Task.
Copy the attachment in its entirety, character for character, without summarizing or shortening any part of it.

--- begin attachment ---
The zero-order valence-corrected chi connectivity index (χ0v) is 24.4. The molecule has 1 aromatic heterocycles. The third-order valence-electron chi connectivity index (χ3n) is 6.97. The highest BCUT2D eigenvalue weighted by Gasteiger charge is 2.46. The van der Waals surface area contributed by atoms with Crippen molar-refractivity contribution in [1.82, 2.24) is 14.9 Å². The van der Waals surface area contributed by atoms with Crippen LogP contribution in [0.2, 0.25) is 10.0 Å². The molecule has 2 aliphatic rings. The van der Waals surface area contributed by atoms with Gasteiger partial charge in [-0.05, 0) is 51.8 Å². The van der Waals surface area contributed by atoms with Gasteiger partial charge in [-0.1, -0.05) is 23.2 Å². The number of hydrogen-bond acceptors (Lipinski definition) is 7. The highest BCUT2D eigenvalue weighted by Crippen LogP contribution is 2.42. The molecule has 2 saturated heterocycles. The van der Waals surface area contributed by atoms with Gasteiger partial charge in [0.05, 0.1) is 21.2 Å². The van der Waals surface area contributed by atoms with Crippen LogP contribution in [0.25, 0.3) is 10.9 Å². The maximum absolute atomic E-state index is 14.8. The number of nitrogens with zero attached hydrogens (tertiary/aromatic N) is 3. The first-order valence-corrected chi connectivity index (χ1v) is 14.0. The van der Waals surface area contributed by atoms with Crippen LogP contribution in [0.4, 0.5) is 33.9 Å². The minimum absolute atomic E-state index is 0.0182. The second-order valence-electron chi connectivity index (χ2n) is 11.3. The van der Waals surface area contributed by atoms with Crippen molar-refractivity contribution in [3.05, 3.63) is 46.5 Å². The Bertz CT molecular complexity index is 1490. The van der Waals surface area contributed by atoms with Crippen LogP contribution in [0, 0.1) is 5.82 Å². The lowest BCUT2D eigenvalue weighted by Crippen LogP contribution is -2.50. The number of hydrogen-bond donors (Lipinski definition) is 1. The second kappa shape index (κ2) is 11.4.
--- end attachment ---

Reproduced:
The zero-order valence-corrected chi connectivity index (χ0v) is 24.4. The molecule has 1 aromatic heterocycles. The third-order valence-electron chi connectivity index (χ3n) is 6.97. The highest BCUT2D eigenvalue weighted by Gasteiger charge is 2.46. The van der Waals surface area contributed by atoms with Crippen molar-refractivity contribution in [1.82, 2.24) is 14.9 Å². The van der Waals surface area contributed by atoms with Crippen LogP contribution in [0.2, 0.25) is 10.0 Å². The molecule has 2 aliphatic rings. The van der Waals surface area contributed by atoms with Gasteiger partial charge in [-0.05, 0) is 51.8 Å². The van der Waals surface area contributed by atoms with Gasteiger partial charge in [-0.1, -0.05) is 23.2 Å². The number of hydrogen-bond acceptors (Lipinski definition) is 7. The highest BCUT2D eigenvalue weighted by Crippen LogP contribution is 2.42. The molecule has 2 saturated heterocycles. The van der Waals surface area contributed by atoms with Gasteiger partial charge in [0.05, 0.1) is 21.2 Å². The van der Waals surface area contributed by atoms with Crippen LogP contribution in [0.25, 0.3) is 10.9 Å². The maximum absolute atomic E-state index is 14.8. The number of nitrogens with zero attached hydrogens (tertiary/aromatic N) is 3. The first-order valence-corrected chi connectivity index (χ1v) is 14.0. The van der Waals surface area contributed by atoms with Crippen LogP contribution in [0.4, 0.5) is 33.9 Å². The minimum absolute atomic E-state index is 0.0182. The second-order valence-electron chi connectivity index (χ2n) is 11.3. The van der Waals surface area contributed by atoms with Crippen molar-refractivity contribution in [3.05, 3.63) is 46.5 Å². The Bertz CT molecular complexity index is 1490. The van der Waals surface area contributed by atoms with Crippen LogP contribution in [0, 0.1) is 5.82 Å². The lowest BCUT2D eigenvalue weighted by Crippen LogP contribution is -2.50. The number of hydrogen-bond donors (Lipinski definition) is 1. The second kappa shape index (κ2) is 11.4.